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1Danesi, M.: Semiotics.
In: Encyclopedia of library and information sciences. 3rd ed. Ed.: M.J. Bates. London : Taylor & Francis, 2009. S.xx-xx.
Abstract: This entry deals with the main goals, theories, concepts, and practices of semiotics, as a science of meaning. Based on the fundamental notion of sign-anything that has the capacity to stand for something else (real or imagined)-semiotics has a long history behind it that overlaps with those of philosophy and language study. The main notions that undergird the practice of semiotics are examined closely here. These include denotation, connotation, opposition, text, code, and structure. Denotation is the intensional meaning assigned to a sign, while connotation refers to the extensional meanings it gains through usage. Opposition is the technique of sifting out minimal differences in meaning among signs so as to extrapolate an overall meaning structure from them. A text is a form constructed with signs in a structured fashion in order to convey some message; it includes verbal forms (such as books, conversations, etc.) and nonverbal forms (such as body language, paintings, etc.). Codes are the systems that organize the meanings that signs bear in social contexts (language, music, etc.), and structure is the notion that signs bear a patterned relation with each other and that it is through this very relation that they bear meaning.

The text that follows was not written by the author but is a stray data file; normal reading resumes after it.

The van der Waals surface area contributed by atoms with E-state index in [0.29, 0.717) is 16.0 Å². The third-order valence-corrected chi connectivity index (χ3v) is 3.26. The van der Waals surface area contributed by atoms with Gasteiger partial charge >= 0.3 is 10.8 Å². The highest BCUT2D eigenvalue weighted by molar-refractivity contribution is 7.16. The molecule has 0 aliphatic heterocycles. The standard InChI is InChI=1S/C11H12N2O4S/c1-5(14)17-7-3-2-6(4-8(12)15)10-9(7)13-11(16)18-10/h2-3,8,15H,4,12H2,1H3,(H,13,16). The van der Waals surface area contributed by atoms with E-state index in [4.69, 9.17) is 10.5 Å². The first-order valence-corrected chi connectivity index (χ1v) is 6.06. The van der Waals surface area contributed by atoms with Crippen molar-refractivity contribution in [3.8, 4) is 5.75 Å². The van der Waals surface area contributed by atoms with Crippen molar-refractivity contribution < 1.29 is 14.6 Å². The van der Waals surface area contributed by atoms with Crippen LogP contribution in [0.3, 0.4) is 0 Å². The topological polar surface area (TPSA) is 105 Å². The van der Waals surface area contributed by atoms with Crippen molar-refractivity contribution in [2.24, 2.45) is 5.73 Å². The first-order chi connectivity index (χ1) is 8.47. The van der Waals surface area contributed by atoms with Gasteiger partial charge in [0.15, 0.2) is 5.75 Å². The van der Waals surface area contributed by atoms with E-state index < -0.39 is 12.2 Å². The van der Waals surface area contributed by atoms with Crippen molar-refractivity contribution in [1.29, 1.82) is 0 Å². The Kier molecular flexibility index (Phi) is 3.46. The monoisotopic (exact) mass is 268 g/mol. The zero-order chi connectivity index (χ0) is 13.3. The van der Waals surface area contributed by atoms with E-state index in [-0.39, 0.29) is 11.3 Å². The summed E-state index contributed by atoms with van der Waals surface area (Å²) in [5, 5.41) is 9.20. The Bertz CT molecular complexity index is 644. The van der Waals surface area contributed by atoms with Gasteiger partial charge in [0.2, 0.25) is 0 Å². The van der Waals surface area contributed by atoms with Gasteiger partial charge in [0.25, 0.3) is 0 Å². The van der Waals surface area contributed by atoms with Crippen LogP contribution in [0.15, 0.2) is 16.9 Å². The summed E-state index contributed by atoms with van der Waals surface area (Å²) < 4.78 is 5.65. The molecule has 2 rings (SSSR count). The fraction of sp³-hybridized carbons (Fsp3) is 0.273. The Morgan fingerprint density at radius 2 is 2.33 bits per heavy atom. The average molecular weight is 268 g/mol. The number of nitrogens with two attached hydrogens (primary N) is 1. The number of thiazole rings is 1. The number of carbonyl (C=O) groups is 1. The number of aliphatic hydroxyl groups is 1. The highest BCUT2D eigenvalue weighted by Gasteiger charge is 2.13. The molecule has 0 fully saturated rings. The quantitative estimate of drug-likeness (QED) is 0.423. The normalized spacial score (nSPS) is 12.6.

Anmerkung: Vgl.: http://www.tandfonline.com/doi/book/10.1081/E-ELIS3.